In a filing with the FCC rebutting critics and touting the virtues of its planned $39-billion acquisition of T-Mobile USA, AT&T (NYSE:T) declared that the acquisition has drawn "unprecedented support" from government officials, organized labor, the high-tech industry, minority advocates and rural communities.
AT&T again cited its pending spectrum crunch, T-Mobile's road to failure and the fact that the combined companies would be able to serve 97 percent of the country's population as reasons why the FCC should accept the deal. AT&T reiterated that without T-Mobile it would only roll out LTE services to 80 percent of the nation's population.
AT&T also spent quite a bit of time rebutting the arguments of its opponents, one of the loudest being Sprint Nextel (NYSE:S). "To hear the opponents tell it, T-Mobile USA--with approximately 11 percent of subscribers nationwide, steadily declining market share, and no clear path to LTE--is all that stands between today's 'era of competition and growth' and 'an entrenched, anti-competitive duopoly.' (Quoting Sprint's filing) is implausible, to say the least," wrote AT&T. "Several months ago, J.P. Morgan described the company as 'struggling for relevance' in this increasingly competitive market, and T-Mobile USA's first quarter numbers reinforce that concern."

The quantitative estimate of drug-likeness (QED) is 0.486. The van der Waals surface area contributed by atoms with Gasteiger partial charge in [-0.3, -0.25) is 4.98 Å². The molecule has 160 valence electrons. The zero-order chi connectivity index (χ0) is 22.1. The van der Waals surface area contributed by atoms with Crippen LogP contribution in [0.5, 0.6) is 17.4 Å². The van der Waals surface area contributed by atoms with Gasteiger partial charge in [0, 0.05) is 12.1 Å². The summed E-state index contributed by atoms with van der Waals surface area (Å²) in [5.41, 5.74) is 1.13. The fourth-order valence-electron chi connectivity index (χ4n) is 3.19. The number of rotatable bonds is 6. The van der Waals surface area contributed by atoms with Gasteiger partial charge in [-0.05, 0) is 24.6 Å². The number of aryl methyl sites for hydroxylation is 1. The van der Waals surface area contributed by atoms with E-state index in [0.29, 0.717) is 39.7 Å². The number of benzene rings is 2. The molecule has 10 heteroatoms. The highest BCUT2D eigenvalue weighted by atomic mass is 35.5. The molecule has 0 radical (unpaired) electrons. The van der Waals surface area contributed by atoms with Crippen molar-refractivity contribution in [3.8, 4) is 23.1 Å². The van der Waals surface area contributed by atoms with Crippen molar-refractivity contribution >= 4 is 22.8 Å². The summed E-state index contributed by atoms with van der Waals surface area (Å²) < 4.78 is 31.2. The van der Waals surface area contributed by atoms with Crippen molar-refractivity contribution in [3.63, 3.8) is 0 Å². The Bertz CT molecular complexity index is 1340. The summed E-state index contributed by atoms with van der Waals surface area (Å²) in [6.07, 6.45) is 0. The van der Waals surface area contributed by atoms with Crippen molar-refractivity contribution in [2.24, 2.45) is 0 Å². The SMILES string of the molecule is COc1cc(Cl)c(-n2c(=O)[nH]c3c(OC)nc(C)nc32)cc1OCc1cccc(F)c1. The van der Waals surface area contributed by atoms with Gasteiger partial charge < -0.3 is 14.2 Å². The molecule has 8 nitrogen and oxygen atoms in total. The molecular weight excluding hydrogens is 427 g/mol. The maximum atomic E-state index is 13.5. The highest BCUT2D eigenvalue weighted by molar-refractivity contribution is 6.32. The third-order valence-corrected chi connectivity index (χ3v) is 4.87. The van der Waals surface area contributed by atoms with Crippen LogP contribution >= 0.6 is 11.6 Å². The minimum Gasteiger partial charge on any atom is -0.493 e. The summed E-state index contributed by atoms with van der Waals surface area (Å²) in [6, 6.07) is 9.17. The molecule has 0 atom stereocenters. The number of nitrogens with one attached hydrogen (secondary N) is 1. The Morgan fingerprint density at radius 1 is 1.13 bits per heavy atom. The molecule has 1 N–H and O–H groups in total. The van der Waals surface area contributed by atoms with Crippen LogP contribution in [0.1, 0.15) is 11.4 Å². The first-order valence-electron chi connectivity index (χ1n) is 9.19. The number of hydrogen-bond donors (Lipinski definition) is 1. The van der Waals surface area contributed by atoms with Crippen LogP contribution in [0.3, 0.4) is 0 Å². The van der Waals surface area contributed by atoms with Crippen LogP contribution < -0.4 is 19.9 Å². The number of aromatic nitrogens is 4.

During the first quarter, T-Mobile lost 99,000 subscribers, bringing its total subscriber base to 33.6 million, down from 33.7 million a year ago. In addition, T-Mobile's profit dropped to $135 million, down from $362 million a year ago.
AT&T also said, among other things, that opponents of the deal are wrong in saying that AT&T will be left with an inordinate amount of spectrum. AT&T pointed to the combined position of Clearwire (NASDAQ:CLWR) and Sprint, saying their holdings are much stronger than AT&T's. And it cited several public comments that Sprint has made in bragging about its spectrum position with Clearwire--160 MHz of spectrum in the top markets.
"More important, the relevant question is not how much spectrum a provider holds in some absolute sense, but whether the amount of spectrum a provider holds in a particular area is sufficient to handle the bandwidth demands generated by its subscribers in that area, who (in AT&T's case) are using three different generations of technology (GSM, HSPA and LTE)," said AT&T. "AT&T's current spectrum holdings are fast becoming inadequate for that purpose in a growing number of markets."
AT&T took specific aim at Sprint's contentions that the deal is anti-competitive, and will lead to less consumer choice and a wireless duopoly with Verizon Wireless (NYSE:VZ) . "Sprint identifies no plausible basis for supposing that, post-merger, AT&T could benefit from raising its backhaul rates above today's levels," the company said in the filing. "To the contrary, that strategy would likely generate lost upstream profits that the company could not hope to recoup in the downstream wireless market," the filing said. "Nor, again, is it plausible to suggest-as Sprint does in another key step of its dystopian scenario--that AT&T's arch-adversary Verizon would decide to increase its own prices rather than win more customers from AT&T by keeping its prices low."
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